Domestic Violence and abuse
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Domestic Violence and abuse in South Africa
Domestic violence is regulated by the Domestic Violence Act 116 of 1998. The Act was introduced in 1998 with the purpose of affording women protection from domestic violence by creating obligations on law enforcement bodies, such as the South African Police Service (SAPS), to protect victims as far as possible.
The Act attempts to provide victims of domestic violence with an accessible legal instrument with which to prevent further abuses taking place within their domestic relationships.
The Act recognises that domestic violence is a serious crime against our society, and extends the definition of domestic violence to include not only married women and their children, but also unmarried women who are involved in relationships or living with their partners, people in same-sex relationships, mothers and their sons, and other people who share a living space.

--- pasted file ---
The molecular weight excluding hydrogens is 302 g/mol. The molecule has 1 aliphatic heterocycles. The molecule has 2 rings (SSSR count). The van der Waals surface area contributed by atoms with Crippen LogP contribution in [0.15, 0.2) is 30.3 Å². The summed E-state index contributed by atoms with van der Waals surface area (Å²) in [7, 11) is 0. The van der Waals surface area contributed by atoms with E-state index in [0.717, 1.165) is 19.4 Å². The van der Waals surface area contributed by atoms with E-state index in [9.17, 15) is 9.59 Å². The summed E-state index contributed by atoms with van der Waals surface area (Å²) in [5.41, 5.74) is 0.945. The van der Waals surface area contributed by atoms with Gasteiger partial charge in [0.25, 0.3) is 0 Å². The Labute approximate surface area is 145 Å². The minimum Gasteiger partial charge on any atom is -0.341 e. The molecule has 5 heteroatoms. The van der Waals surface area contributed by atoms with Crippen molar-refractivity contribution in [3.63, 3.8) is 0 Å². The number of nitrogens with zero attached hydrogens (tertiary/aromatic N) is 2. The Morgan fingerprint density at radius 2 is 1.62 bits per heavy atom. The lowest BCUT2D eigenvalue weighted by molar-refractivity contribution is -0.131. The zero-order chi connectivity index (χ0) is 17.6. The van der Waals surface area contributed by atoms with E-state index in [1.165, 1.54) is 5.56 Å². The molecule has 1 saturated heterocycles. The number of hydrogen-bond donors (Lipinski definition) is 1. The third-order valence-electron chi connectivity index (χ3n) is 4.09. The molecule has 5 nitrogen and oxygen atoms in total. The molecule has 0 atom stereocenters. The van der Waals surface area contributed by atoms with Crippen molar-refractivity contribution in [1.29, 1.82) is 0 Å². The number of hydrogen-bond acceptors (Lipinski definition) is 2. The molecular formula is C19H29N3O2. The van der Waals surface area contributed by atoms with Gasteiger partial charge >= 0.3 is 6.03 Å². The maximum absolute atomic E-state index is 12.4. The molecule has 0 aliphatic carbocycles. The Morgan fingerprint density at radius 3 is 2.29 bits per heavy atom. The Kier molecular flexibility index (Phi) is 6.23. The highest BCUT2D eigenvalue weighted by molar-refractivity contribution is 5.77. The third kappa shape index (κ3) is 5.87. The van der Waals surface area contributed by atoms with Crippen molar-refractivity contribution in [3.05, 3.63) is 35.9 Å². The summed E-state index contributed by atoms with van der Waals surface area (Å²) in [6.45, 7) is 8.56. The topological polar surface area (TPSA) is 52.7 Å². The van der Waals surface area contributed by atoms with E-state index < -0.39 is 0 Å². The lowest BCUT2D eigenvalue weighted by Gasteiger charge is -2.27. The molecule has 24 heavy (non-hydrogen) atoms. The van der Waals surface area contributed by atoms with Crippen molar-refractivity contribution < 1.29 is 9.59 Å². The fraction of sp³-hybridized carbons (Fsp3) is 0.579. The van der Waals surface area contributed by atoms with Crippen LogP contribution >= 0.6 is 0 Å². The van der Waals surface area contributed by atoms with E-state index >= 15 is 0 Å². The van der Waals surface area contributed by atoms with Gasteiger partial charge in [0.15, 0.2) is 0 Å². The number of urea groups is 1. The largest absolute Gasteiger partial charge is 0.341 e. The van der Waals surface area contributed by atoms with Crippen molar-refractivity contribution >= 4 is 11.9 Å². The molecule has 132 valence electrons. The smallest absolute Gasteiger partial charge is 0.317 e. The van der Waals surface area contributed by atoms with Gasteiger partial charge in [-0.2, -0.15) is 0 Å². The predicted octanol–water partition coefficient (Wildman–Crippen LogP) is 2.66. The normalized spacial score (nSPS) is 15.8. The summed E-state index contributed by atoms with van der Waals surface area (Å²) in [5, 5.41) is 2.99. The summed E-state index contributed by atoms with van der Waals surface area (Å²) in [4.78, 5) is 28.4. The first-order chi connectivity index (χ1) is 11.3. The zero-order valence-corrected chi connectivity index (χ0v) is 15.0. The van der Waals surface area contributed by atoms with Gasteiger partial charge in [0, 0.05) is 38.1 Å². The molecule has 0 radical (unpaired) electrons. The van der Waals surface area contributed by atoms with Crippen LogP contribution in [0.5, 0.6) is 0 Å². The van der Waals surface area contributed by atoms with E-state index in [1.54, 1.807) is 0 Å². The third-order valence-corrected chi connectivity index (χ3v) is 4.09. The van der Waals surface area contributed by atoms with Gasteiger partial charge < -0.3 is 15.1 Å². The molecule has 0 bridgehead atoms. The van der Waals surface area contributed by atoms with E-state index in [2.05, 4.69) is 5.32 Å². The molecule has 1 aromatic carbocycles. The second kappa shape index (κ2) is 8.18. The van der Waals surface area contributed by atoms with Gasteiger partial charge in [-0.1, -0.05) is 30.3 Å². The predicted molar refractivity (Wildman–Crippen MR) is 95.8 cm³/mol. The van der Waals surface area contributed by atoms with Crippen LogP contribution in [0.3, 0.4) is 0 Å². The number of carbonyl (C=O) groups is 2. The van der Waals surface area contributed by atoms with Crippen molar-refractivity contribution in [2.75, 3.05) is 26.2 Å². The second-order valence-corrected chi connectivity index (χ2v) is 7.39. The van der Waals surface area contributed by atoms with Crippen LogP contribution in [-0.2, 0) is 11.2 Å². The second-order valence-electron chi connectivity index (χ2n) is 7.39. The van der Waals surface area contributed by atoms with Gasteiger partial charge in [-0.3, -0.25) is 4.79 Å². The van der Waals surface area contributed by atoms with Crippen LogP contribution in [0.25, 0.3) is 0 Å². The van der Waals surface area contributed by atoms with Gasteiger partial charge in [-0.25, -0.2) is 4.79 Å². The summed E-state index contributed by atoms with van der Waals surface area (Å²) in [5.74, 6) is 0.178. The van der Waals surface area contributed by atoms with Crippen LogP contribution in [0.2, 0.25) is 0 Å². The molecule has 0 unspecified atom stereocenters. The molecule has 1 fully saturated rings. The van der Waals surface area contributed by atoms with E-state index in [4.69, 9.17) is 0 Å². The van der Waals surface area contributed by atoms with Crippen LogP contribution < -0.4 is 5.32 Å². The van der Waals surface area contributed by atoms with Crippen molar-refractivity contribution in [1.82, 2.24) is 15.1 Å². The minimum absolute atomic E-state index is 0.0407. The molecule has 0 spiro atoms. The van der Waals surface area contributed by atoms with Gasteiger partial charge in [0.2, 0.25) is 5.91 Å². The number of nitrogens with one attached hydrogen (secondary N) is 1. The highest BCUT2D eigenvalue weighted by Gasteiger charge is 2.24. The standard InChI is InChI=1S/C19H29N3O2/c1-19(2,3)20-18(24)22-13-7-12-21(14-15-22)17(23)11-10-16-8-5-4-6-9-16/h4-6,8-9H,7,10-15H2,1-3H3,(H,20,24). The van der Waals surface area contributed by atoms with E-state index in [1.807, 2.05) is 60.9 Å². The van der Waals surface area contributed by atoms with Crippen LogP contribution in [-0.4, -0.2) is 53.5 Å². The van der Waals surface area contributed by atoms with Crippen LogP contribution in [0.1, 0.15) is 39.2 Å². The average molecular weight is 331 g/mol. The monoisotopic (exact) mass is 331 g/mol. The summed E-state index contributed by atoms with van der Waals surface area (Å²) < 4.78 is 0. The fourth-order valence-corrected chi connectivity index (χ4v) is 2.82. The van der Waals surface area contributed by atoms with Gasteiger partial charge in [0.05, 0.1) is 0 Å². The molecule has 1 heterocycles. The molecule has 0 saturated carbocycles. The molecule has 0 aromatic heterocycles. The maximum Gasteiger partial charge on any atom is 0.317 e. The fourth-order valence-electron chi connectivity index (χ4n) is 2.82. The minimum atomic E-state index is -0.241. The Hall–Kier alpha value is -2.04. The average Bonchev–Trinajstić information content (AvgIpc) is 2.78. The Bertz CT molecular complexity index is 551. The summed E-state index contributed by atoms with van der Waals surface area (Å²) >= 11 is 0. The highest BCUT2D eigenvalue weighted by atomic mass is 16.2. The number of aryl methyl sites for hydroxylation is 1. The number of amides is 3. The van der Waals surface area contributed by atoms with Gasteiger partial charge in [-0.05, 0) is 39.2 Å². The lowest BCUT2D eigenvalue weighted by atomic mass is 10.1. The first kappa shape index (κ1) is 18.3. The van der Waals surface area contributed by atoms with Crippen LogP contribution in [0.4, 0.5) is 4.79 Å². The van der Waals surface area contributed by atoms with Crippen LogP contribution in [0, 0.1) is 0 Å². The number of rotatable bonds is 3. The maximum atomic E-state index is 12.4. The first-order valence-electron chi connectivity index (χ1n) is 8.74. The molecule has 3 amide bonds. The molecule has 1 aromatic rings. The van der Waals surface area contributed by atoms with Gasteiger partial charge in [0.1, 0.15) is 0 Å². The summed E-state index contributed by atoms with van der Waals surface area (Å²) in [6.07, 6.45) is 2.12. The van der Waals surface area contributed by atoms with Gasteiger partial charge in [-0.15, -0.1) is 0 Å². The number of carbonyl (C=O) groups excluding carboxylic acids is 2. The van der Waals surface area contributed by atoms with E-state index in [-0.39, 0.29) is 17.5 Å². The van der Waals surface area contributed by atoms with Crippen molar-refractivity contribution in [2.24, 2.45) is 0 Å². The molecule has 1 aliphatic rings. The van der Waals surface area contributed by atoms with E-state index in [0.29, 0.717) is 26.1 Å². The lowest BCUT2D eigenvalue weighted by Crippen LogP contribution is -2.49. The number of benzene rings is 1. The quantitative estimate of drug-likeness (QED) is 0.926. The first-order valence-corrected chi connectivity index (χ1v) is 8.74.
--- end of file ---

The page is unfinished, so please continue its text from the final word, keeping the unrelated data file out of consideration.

Domestic violence can take a variety of forms and generally includes the following acts: physical and sexual abuse; emotional, verbal and psychological abuse; Economic abuse; Intimidation; Harassment; Stalking; and damage to property.
Victims of domestic violence have the following options: You have the right to: apply for a protection order at the nearest police station or magistrate's court; or lay a criminal charge at the police station and apply for a protection order.
A protection order, also called a restraining order or domestic violence interdict, is a court order that tells an abuser to stop the abuse and sets certain conditions preventing the abuser from harassing or abusing the victim again. It may also help ensure that the abuser continues to pay rent or a bond or interim maintenance. The protection order may also prevent the abuser from getting help from any other person to commit abusive acts.
Date: 25th February 2014
Legislation: Domestic Violence Act, 116 of 1998